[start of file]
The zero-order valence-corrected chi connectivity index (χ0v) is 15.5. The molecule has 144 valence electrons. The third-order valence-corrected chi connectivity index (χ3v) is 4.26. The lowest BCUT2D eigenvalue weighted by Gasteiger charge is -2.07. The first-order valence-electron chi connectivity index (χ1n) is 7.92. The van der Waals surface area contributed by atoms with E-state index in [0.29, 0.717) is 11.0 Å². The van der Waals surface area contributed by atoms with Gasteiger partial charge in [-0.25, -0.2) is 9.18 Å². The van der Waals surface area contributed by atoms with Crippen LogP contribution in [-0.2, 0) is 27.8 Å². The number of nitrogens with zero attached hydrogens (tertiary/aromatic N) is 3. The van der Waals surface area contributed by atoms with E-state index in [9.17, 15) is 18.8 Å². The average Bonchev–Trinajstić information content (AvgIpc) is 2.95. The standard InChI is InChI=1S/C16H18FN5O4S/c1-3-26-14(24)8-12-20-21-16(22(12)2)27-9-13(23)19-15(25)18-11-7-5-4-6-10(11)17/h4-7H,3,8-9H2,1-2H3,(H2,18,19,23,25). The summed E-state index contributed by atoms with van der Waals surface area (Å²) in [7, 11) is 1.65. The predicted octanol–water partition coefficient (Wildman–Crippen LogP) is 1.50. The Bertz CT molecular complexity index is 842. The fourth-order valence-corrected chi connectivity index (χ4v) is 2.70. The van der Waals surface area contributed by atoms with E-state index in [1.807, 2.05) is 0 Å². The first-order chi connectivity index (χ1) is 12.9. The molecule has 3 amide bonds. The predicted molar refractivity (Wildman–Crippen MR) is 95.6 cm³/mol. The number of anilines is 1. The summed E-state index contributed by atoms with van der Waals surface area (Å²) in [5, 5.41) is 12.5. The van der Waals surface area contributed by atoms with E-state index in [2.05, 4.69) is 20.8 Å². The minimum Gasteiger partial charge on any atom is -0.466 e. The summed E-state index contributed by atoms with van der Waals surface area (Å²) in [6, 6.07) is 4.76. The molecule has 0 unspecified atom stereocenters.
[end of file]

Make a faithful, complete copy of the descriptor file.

The zero-order valence-corrected chi connectivity index (χ0v) is 15.5. The molecule has 144 valence electrons. The third-order valence-corrected chi connectivity index (χ3v) is 4.26. The lowest BCUT2D eigenvalue weighted by Gasteiger charge is -2.07. The first-order valence-electron chi connectivity index (χ1n) is 7.92. The van der Waals surface area contributed by atoms with E-state index in [0.29, 0.717) is 11.0 Å². The van der Waals surface area contributed by atoms with Gasteiger partial charge in [-0.25, -0.2) is 9.18 Å². The van der Waals surface area contributed by atoms with Crippen LogP contribution in [-0.2, 0) is 27.8 Å². The number of nitrogens with zero attached hydrogens (tertiary/aromatic N) is 3. The van der Waals surface area contributed by atoms with E-state index in [9.17, 15) is 18.8 Å². The average Bonchev–Trinajstić information content (AvgIpc) is 2.95. The standard InChI is InChI=1S/C16H18FN5O4S/c1-3-26-14(24)8-12-20-21-16(22(12)2)27-9-13(23)19-15(25)18-11-7-5-4-6-10(11)17/h4-7H,3,8-9H2,1-2H3,(H2,18,19,23,25). The summed E-state index contributed by atoms with van der Waals surface area (Å²) in [7, 11) is 1.65. The predicted octanol–water partition coefficient (Wildman–Crippen LogP) is 1.50. The Bertz CT molecular complexity index is 842. The fourth-order valence-corrected chi connectivity index (χ4v) is 2.70. The van der Waals surface area contributed by atoms with E-state index in [1.807, 2.05) is 0 Å². The first-order chi connectivity index (χ1) is 12.9. The molecule has 3 amide bonds. The predicted molar refractivity (Wildman–Crippen MR) is 95.6 cm³/mol. The number of anilines is 1. The summed E-state index contributed by atoms with van der Waals surface area (Å²) in [5, 5.41) is 12.5. The van der Waals surface area contributed by atoms with E-state index in [2.05, 4.69) is 20.8 Å². The minimum Gasteiger partial charge on any atom is -0.466 e. The summed E-state index contributed by atoms with van der Waals surface area (Å²) in [6, 6.07) is 4.76. The molecule has 0 unspecified atom stereocenters.